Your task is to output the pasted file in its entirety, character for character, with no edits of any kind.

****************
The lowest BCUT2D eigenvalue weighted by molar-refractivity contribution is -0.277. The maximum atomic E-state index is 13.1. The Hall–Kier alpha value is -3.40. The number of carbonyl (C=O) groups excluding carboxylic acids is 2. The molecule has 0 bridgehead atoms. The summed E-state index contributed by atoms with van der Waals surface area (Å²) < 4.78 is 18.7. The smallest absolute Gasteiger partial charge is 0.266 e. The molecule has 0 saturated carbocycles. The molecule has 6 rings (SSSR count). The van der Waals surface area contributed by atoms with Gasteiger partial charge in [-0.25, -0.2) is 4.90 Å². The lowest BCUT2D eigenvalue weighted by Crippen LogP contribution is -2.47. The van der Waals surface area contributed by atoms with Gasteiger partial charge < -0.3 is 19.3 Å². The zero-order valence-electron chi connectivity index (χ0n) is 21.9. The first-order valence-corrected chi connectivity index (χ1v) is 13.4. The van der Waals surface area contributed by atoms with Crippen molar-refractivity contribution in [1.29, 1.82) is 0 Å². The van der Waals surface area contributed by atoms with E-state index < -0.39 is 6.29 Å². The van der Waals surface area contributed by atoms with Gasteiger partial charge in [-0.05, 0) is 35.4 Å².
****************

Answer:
The lowest BCUT2D eigenvalue weighted by molar-refractivity contribution is -0.277. The maximum atomic E-state index is 13.1. The Hall–Kier alpha value is -3.40. The number of carbonyl (C=O) groups excluding carboxylic acids is 2. The molecule has 0 bridgehead atoms. The summed E-state index contributed by atoms with van der Waals surface area (Å²) < 4.78 is 18.7. The smallest absolute Gasteiger partial charge is 0.266 e. The molecule has 0 saturated carbocycles. The molecule has 6 rings (SSSR count). The van der Waals surface area contributed by atoms with Gasteiger partial charge in [-0.25, -0.2) is 4.90 Å². The lowest BCUT2D eigenvalue weighted by Crippen LogP contribution is -2.47. The van der Waals surface area contributed by atoms with Gasteiger partial charge < -0.3 is 19.3 Å². The zero-order valence-electron chi connectivity index (χ0n) is 21.9. The first-order valence-corrected chi connectivity index (χ1v) is 13.4. The van der Waals surface area contributed by atoms with Crippen molar-refractivity contribution in [1.29, 1.82) is 0 Å². The van der Waals surface area contributed by atoms with E-state index < -0.39 is 6.29 Å². The van der Waals surface area contributed by atoms with Gasteiger partial charge in [-0.05, 0) is 35.4 Å².